In a review, the Economist magazine says the 12-year-old Athens International Airport, Eleftherios Venizelos, is in “poor condition,” and suffering a big drop in traffic, although it has received generally good reviews from other analysts.
The airport, which was designed to handle 21 million passengers a year has seen only 12 million and suffered a 25 percent drop since 2007 during a growing economic crisis in the country.
“Foreign airlines have fled,” stated the Economist. Delta axed winter flights to New York last year, leaving Greece without a direct connection to America for the first time in nearly 70 years.
United Airlines, Thai Airways, Gulf Air and Czech Airlines have also left. Last year Singapore Airlines moved its regional operation to Istanbul. Olympic Air’s brush with bankruptcy deprived it of its entire long-haul network, including routes to Dubai, New York and Johannesburg.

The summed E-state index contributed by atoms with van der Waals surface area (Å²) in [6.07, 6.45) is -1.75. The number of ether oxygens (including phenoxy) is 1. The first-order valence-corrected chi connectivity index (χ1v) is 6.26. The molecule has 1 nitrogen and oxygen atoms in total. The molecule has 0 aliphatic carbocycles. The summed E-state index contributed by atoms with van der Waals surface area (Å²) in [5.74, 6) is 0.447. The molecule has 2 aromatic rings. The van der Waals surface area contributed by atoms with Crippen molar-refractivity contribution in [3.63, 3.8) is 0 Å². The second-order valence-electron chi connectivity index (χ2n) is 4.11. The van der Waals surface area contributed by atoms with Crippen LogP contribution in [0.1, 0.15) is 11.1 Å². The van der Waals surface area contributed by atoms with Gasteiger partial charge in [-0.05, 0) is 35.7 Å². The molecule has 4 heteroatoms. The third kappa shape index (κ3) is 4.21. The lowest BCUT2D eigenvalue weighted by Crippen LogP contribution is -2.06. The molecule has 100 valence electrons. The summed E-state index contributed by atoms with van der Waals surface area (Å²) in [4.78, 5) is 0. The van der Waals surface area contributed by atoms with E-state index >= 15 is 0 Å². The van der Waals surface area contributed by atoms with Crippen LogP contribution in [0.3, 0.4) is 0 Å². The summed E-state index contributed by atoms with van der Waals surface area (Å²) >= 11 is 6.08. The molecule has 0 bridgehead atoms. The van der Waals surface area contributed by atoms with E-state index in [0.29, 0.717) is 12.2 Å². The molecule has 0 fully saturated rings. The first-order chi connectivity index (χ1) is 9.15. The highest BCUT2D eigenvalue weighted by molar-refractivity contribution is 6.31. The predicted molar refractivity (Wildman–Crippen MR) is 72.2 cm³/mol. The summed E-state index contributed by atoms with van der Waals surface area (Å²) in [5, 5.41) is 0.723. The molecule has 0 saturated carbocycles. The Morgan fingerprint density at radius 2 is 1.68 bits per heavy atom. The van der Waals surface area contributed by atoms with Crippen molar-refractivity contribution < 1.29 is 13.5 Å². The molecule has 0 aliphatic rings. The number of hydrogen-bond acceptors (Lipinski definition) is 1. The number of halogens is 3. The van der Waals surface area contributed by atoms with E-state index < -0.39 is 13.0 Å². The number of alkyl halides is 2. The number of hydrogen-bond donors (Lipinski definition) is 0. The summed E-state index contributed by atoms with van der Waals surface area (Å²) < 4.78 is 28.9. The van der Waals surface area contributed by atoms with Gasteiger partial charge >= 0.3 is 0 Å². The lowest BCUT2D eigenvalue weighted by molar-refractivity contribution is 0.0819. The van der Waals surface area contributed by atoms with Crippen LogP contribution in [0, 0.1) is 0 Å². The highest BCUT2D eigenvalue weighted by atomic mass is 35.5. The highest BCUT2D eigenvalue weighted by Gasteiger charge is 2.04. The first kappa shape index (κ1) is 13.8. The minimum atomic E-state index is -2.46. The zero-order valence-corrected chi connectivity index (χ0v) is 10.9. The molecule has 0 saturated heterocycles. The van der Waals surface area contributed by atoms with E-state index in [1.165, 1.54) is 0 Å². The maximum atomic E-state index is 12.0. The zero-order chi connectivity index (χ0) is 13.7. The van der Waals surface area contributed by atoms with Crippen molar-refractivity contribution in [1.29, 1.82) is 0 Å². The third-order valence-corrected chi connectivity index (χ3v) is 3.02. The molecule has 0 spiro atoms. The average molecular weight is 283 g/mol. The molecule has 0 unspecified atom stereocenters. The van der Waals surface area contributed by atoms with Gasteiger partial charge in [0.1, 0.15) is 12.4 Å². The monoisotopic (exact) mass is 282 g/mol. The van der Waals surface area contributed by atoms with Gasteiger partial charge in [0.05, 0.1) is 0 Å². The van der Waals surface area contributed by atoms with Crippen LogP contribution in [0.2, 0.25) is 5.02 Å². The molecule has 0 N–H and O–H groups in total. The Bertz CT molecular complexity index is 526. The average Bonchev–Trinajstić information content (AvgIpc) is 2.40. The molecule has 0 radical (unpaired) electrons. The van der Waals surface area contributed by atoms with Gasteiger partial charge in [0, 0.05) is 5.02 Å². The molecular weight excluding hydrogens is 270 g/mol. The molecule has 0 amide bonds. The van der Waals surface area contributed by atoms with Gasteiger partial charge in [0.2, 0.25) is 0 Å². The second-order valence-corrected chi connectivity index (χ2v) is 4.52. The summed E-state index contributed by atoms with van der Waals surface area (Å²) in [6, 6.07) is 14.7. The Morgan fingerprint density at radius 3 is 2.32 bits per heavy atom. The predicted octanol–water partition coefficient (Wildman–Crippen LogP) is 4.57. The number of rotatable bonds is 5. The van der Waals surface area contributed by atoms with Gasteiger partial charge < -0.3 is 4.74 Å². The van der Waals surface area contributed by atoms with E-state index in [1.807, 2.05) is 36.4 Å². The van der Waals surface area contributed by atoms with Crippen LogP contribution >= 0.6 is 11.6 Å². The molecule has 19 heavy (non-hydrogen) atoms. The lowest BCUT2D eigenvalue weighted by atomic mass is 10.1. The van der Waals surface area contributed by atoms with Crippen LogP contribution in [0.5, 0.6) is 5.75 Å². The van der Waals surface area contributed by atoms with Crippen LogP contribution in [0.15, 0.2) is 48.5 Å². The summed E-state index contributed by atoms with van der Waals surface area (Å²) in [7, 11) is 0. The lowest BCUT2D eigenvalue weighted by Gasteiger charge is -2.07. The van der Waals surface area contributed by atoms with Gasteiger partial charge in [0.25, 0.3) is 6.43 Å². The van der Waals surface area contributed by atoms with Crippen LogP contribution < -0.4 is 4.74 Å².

Intercontinental connectivity is far worse than at other southern European airports such as Madrid and Rome. “Although both the airport’s full-sized runways are capable of handling the Airbus A380 superjumbo, 59% of the airport’s traffic is now carried on narrow-bodies and turboprops to domestic destinations,” the magazine noted.
“It is now difficult to hide the fraying image of the airport that “opened to much fanfare 12 years ago,” the Economist concluded.